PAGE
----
The new elements of the Jerusalem Old City fortification system were discovered in the Israel Antiquities Authority excavations in Sultan Suleiman street in the course of infrastructure works carried out by the Moriah – The Jerusalem Development Corporation.
Elements of ancient Jerusalem’s fortifications and a mysterious hand imprint carved in the rock were uncovered at the Israel Antiquities Authority excavations in Jerusalem. The archaeological excavations were carried out along the main Sultan Suleiman Street that runs adjacent to the city walls before infrastructure works by Moriah – The Jerusalem Development Corporation. During the excavations, part of a deep defensive moat that surrounded the city walls, probably dating from the tenth century CE and possibly earlier, was exposed. An unexplained carved hand imprint was discovered at one spot carved in the moat wall.
Zubair Adawi, Israel Antiquities Authority excavation director, uncovered the moat underneath the street. According to Adawi, “People are unaware that this busy street is built directly over a huge moat, an enormous rock-hewn channel, at least 10 m wide, and between 2–7 m deep. The moat surrounding the entire Old City dates back about 1,000 years to the 10th century CE or earlier. Its function was to prevent the enemy besieging Jerusalem from approaching the walls and breaking into the city. Moats, usually filled with water, are well-known from fortifications and castles in Europe, but here the moat was dry, its width and depth presenting an obstacle slowing down the attacking army.”
The impressive walls and gates of the Old City visible today were built in the 16th century by the Turkish Ottoman Sultan Suleiman I, the Magnificent. “The earlier fortification walls that surrounded the ancient city of Jerusalem were much stronger,” says Dr. Amit Re’em, Jerusalem regional Director at the Israel Antiquities Authority. “In the eras of knights’ battles, swords, arrows, and charging cavalry, the fortifications of Jerusalem were formidable and complex, comprising walls and elements to hold off large armies storming the city.”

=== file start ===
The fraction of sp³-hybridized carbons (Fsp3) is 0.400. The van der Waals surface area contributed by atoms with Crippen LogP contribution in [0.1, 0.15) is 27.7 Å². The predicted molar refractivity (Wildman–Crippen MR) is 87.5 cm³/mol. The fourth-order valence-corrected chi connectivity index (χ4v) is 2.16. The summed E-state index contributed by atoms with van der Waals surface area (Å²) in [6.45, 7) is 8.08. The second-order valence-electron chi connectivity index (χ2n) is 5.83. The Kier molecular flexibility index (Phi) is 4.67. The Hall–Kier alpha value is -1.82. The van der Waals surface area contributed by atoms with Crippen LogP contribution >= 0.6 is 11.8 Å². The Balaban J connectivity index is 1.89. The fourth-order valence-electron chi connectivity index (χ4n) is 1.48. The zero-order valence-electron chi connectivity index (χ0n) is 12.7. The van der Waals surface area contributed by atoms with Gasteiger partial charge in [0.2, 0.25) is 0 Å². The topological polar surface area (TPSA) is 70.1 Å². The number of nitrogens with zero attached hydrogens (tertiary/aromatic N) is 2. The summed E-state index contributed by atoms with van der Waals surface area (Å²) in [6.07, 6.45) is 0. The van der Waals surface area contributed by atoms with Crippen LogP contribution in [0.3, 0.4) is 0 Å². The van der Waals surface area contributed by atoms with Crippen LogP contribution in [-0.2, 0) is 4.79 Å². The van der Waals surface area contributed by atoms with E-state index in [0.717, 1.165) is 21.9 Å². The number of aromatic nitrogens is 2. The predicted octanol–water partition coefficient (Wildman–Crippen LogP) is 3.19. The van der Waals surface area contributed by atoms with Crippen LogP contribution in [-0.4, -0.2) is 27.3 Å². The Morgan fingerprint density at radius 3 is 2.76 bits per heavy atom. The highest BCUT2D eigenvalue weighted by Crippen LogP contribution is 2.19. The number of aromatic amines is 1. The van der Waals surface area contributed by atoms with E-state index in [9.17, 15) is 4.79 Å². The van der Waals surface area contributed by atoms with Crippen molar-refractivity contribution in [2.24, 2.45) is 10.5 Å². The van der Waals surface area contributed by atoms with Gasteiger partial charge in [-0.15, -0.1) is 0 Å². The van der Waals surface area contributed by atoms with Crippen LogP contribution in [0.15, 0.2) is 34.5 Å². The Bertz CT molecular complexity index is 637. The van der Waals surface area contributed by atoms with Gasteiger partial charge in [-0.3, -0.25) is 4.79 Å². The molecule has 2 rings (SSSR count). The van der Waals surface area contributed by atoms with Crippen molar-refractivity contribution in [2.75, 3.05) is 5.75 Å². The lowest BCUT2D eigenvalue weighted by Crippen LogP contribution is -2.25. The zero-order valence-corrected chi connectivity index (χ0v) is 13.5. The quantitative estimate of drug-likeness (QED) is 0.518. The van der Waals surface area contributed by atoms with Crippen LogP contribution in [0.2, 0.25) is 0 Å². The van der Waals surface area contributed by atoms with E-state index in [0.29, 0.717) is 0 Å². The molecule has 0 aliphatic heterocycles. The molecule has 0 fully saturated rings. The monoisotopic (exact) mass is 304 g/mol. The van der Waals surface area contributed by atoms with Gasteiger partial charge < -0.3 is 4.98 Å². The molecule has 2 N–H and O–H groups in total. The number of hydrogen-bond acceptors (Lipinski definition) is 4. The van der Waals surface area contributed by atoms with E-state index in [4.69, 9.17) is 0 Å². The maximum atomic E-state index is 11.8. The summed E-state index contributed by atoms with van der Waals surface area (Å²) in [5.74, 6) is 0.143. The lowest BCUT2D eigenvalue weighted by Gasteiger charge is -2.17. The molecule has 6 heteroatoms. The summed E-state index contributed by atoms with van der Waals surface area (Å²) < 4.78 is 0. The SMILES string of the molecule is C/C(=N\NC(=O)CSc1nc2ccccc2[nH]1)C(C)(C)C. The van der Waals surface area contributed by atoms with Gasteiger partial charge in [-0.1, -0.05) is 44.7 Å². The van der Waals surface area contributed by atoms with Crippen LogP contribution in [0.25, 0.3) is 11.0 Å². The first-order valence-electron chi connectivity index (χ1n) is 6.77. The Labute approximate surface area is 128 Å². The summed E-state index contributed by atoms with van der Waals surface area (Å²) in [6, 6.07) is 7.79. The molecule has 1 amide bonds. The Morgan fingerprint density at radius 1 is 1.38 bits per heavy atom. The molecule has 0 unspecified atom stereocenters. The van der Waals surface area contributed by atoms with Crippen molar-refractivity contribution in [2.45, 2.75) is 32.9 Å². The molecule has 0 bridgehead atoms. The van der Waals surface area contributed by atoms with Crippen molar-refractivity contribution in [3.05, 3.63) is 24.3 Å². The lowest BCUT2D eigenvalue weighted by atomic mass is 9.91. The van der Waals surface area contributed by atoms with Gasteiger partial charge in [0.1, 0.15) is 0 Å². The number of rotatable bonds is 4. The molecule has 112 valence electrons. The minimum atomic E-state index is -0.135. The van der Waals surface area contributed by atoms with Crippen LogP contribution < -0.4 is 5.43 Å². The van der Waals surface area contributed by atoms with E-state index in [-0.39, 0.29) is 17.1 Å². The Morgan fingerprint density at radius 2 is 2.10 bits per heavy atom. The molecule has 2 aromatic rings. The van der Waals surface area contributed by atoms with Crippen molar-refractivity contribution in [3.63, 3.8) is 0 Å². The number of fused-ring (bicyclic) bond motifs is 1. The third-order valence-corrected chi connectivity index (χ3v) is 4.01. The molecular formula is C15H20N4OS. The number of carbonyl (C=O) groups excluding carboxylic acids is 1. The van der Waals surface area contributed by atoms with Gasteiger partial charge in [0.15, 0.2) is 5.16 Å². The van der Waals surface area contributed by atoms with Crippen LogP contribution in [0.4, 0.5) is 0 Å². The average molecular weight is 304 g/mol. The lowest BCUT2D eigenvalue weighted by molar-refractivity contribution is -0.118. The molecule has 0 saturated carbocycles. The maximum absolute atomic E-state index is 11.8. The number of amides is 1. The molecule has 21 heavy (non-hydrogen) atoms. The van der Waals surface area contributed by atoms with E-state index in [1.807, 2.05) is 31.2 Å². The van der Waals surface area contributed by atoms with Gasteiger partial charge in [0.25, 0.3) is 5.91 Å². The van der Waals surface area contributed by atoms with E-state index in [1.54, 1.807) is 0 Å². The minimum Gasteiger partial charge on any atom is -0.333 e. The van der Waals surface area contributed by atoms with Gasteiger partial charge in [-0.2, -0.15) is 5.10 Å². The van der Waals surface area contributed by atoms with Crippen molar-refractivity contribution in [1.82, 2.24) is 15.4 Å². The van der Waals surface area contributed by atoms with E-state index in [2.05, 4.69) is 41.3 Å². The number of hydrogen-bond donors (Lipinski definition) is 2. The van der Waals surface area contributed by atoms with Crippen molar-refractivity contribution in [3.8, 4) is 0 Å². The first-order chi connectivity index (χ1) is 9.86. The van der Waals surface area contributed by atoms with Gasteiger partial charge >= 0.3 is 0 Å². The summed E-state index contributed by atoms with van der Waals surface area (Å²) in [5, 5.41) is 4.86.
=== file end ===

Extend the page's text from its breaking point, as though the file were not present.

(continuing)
Re’em says, “Armies trying to capture the city in the Middle Ages had to cross the deep moat, and behind it, two additional thick fortification walls, while the defenders of the city on the walls rained down on them fire and sulfur. As if this wasn’t enough, there were secret tunnels in the fortifications, some of them uncovered by the Israel Antiquities Authority archaeologists in previous excavations, whereby the city defenders could emerge into the moat and attack the enemy by surprise, and then disappear back into the city.”
“The historians who accompanied the First Crusade describe the arrival of the Crusaders at the walls of Jerusalem in June 1099. Exhausted by the journey, they stood opposite the huge moat, and only after five weeks succeeded in crossing it with deploying tactics and at the cost of much blood, under heavy fire from the Muslim and Jewish defenders.”
A mysterious hand imprint was carved in the moat wall during the excavation. To date, archaeologists have not deciphered the meaning of this carving. “Does it symbolize something? Does it point to a specific nearby element? Or is it just a local prank? Time may tell,” say the researchers.
According to Eli Escusido, Director of the Israel Antiquities Authority: “Many dreamed about and fought for Jerusalem, and the city fortifications are a silent testimony. The archaeological finds enable us to visualize the dramatic events and the upheavals that the city underwent. One can imagine the tumult and almost smell the battle smoke. We are daily unraveling the intensive military history of the city, and we will make great efforts to exhibit the finds to the general public.”